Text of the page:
Dealing with Over-protectiveness with Disability

Parents have a natural inclination to love and care for their children which many times translates into worry for their well being. When this worry or anxiety becomes excessive it is what we call a helicopter parent- a parent who takes an overprotective or excessive interest in the life of their child or children. This can become stifling for a child and can cause them to feel resentment or anger towards the parent. Although the parent only wants the best for their child, it ends up hurting their relationship.

When a parent finds out that they are having a child with a disability, many times there is an added sense of worry and anxiety. When the baby is young, they constantly need to worry about all their various medical needs and they need to revolve their entire world with the various surgeries, procedures, doctor appointments, medications etc. There can also be an added component of unfounded guilt from the parents who take responsibility for their child’s disability- as if they were in control, which in most cases is not at all the situation.

Being born with Spina Bifida which many doctors say can be caused by a lack of folic acid in the pregnant woman, has made me the product of such a situation. My mom has stopped her entire life to care for all my many medical needs as I was a baby and needed full-time care. She took me to my many medical appointments, surgeries, therapies etc. As I grew up, I became an independent woman and do not appreciate others hovering over my every move. I have learned to live a full life in spite of my disability. In fact, I don’t let it affect my life very much at all. I have always been in a completely mainstreamed environment and for the most part, being able to function just like any typical person. My mother still sees me as the helpless child and seeks to assist me in every area of my life which causes me to feel stifled. The way I learned to deal with this is by keeping my life private and not letting her in. I feel bad that this is the way it had to turn out and I will continue to try and work on this relationship.

It is imperative for all parents to learn to let go so that they can enable their child to learn to fly on their own. For parents with a child with a disability, this may have to be a more conscious decision. I understand that this is extremely difficult, but trust me, in the long run, this is the healthiest way to live.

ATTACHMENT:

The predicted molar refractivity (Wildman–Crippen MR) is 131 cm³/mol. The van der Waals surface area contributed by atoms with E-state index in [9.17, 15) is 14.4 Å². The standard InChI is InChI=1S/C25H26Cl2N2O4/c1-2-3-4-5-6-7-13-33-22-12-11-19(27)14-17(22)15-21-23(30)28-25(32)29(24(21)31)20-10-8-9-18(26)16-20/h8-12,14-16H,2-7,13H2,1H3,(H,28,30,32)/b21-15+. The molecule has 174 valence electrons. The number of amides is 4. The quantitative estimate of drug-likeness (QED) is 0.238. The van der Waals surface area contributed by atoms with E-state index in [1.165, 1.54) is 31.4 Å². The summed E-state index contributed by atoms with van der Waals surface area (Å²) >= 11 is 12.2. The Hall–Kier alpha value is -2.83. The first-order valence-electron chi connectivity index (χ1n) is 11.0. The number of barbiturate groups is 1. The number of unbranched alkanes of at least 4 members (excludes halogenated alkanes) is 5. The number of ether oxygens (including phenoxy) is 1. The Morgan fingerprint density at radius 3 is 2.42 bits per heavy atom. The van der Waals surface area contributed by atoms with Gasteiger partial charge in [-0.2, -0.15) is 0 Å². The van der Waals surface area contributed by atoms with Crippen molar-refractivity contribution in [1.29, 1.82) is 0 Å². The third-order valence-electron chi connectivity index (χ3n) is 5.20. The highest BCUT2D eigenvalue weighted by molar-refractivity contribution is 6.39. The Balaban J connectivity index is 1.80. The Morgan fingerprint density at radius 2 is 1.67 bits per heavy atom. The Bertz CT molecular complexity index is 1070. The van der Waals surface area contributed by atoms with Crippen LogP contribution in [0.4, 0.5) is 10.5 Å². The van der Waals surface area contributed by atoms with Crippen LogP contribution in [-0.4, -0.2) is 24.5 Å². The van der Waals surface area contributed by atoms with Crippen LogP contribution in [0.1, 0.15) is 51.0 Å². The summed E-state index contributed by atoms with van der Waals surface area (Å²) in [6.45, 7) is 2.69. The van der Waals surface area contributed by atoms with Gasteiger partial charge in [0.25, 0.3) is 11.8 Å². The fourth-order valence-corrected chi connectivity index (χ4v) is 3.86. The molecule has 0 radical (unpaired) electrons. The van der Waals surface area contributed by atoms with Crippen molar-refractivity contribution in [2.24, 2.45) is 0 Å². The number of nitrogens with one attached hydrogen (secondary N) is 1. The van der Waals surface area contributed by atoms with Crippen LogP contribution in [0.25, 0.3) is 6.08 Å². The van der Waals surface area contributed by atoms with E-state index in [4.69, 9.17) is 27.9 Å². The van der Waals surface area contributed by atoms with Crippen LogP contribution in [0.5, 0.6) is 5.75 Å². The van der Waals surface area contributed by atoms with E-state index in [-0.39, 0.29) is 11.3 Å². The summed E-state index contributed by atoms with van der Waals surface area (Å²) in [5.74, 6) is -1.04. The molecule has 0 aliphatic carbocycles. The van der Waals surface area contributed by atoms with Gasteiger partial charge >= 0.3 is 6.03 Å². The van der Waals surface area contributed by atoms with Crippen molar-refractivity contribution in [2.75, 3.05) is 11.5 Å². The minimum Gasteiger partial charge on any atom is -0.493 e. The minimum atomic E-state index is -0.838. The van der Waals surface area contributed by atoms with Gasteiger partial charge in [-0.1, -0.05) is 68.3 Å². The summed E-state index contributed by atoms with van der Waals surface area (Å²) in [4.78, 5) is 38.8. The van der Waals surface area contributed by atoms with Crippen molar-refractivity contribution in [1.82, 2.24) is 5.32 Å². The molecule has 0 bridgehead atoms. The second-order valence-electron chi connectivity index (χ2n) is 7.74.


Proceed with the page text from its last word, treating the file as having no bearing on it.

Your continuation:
6 thoughts on “Dealing with Over-protectiveness with Disability

  1. You hit the nail on the head right there i totally understand what you mean im rediculous with it sometimes but i cant help it i traveled so far in my journey protecting him and keeping him safe im scared the world will hurt him if that makes sence

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    1. It makes complete sense. I have never been a parent and I don’t think I will be able to fully understand the struggle until I am but I can only imagine the sacrifice you put in and the feelings that come along with it. But isn’t it the greatest pleasure to be able to watch your child accomplish on their own as a result of the efforts you put in and the lessons you taught?

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      1. It is completly ive never seen any mone as strong as SB kids/adults and im greatful for him i appreciate everything now, and i grew up a lot he was sent to me as a blessing i was told it takes a special parent to raise a a special child and he is amazing its a gratifying job i have to say that

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      2. It is definitely not something that everyone has the capacity to do and when one is given a child with special needs they stretch muscles in their body, heart and brain that they never knew they had.

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  2. This is something I struggle with constantly and need to be very careful about. It’s hard to balance between meeting her needs and letting her do what she needs to grow and become independent. It’s a work in progress, I guess!

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